At the center of Quezon City, Avida Towers Sola are 15 to 20 minutes away from Ateneo De Manila University, Miriam College, and University of the Philippines Diliman. The condominium’s location provides easy access to prime business district passageways and major highways with commuting options like buses and the Metro’s train network. The condo isn’t only great for school boarding but also an ideal start-up home for budding corporate workers.

Top-notch security

A lot of the rules imposed by dorms are for parents’ peace of mind. Yet having your child live far away entails a level of trust that they’ll flourish and learn on their own.

“It’s not even about the curfews or no guest policies, or even the no drinking and smoking in the room rules,” said Nice, “because if you want to work around them you’ll find a way. I don’t go home if I know it’s passed my curfew.” That’s another safety issue to think about.

Security from quality living options allow you to give your child that space to grow while they, and you, sleep soundly every single night.

Personalized RFID access, CCTVs in public areas and hallways, and screening guests are few of the security measures they find crucial.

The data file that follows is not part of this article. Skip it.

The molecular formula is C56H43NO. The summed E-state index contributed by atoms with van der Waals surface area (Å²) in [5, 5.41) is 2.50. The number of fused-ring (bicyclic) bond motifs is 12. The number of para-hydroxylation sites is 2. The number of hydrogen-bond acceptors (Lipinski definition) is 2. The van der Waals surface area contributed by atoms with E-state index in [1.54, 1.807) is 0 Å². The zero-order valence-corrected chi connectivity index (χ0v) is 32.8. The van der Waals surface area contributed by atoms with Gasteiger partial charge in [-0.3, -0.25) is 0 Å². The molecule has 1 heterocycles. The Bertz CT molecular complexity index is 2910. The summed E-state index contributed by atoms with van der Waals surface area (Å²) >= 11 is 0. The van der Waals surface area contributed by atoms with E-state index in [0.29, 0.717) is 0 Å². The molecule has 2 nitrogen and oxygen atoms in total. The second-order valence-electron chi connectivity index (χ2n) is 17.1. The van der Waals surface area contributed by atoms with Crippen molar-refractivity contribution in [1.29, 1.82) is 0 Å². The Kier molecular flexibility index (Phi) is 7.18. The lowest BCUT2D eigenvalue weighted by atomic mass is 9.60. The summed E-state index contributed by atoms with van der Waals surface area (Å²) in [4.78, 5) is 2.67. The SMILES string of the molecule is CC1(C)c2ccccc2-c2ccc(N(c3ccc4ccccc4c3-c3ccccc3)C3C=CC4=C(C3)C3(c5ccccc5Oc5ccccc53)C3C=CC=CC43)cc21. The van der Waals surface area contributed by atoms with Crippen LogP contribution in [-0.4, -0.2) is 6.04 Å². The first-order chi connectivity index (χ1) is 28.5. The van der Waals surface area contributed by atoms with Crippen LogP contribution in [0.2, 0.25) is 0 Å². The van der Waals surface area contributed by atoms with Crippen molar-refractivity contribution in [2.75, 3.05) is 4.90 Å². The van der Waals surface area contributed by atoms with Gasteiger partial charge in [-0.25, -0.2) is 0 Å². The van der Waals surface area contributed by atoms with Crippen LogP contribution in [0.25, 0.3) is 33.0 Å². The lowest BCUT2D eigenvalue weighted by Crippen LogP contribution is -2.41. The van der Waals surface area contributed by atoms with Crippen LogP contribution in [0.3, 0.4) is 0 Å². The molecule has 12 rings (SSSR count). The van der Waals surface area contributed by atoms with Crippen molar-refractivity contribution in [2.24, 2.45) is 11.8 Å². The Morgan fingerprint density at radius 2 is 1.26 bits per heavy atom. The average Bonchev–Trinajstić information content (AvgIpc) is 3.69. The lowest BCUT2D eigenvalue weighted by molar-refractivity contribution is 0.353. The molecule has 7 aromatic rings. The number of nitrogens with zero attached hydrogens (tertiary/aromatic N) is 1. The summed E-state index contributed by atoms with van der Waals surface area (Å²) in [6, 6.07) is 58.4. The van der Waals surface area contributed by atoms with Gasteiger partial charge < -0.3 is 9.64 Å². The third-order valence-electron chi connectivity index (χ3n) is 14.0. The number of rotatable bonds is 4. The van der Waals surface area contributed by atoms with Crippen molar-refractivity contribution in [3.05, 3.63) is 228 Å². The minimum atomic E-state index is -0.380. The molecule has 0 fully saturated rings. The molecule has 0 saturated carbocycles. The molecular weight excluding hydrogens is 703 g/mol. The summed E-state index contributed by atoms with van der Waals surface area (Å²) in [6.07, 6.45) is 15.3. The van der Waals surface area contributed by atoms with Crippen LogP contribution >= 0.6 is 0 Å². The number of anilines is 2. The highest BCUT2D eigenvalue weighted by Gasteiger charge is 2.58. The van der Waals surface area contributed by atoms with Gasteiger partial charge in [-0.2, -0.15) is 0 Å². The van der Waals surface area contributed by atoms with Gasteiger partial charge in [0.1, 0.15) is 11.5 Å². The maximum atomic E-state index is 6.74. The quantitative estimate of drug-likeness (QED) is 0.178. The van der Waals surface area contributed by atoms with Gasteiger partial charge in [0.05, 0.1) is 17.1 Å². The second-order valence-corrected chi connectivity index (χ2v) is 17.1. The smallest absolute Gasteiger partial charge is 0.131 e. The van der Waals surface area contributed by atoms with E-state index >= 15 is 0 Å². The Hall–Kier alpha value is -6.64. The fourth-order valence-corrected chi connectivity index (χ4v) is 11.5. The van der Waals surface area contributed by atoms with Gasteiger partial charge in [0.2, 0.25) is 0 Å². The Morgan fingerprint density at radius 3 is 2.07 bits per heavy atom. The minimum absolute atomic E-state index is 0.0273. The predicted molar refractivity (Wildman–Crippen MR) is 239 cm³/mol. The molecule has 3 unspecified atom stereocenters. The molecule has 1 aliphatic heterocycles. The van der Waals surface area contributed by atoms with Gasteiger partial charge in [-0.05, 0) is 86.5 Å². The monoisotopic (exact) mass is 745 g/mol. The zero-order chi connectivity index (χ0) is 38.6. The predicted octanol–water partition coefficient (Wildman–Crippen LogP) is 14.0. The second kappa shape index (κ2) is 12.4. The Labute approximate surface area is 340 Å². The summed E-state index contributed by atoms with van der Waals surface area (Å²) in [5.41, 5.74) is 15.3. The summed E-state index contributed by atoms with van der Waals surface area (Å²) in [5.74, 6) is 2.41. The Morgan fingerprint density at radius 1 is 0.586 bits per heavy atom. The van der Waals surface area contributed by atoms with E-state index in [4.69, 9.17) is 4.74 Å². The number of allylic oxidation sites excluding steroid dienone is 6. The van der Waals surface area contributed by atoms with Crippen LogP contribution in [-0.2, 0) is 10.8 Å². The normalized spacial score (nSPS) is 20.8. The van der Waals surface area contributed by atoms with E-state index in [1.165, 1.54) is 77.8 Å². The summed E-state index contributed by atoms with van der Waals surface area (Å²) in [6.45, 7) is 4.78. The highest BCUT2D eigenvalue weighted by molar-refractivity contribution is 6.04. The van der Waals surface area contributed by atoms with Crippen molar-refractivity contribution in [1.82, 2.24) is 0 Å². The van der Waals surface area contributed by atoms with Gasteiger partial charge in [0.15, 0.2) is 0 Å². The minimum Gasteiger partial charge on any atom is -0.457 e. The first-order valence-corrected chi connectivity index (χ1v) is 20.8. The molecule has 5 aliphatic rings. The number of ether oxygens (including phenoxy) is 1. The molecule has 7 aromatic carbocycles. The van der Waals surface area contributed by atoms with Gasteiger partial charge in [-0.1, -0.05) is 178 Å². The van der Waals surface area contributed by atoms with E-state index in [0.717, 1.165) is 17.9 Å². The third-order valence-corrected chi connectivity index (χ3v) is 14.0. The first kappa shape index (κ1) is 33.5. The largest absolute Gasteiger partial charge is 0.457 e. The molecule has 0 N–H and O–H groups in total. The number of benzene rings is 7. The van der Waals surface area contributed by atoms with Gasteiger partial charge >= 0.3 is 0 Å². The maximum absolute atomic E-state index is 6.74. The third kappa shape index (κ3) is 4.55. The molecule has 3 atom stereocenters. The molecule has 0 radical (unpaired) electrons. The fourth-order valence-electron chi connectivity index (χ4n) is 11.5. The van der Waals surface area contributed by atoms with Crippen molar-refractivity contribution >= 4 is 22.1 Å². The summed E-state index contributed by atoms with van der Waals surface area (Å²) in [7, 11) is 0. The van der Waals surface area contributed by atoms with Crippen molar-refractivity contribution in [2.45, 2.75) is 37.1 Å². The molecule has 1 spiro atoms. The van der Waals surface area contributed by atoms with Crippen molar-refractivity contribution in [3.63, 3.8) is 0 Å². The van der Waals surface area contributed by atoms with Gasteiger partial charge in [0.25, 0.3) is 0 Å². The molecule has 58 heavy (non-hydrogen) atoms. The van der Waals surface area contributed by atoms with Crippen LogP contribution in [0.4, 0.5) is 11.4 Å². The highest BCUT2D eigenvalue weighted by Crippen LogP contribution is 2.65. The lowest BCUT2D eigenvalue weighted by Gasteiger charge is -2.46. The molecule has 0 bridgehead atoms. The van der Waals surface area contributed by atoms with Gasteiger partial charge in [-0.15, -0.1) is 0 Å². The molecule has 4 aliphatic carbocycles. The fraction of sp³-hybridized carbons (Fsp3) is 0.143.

“My boyfriend’s condo was so safe that he could leave the door unlocked and not be scared of losing anything,” mentioned Rose from DLSU. It’s the kind of discreet but high-level security that condominiums can provide.

Relaxing environment yet study-friendly, too

From comfortable common areas, study nooks, and soundproof walls to the nitty gritty details like good lighting, sturdy furniture, and lots of sockets, these are features that show how Avida Land developments understand their main market.

“It’s normal for us to study in a café after school. But if my apartment had a study area, less stress and gastos for us, because hindi na ko lalabas,” added Jay.

And when studying is over, there must a breather. That’s where amenities come in. “I thought I didn’t need amenities because I’m mostly in school anyway. But because my friend’s condo had a deck, it became our habit to sit there on most days and watch the sunset,” shared Rose.

And even the fine points, like the room and window sizes, add to that sense of rest and relaxation. “I don’t need a big room for myself, but I do want to have space to move around, even with a roomie,” mentioned Rue.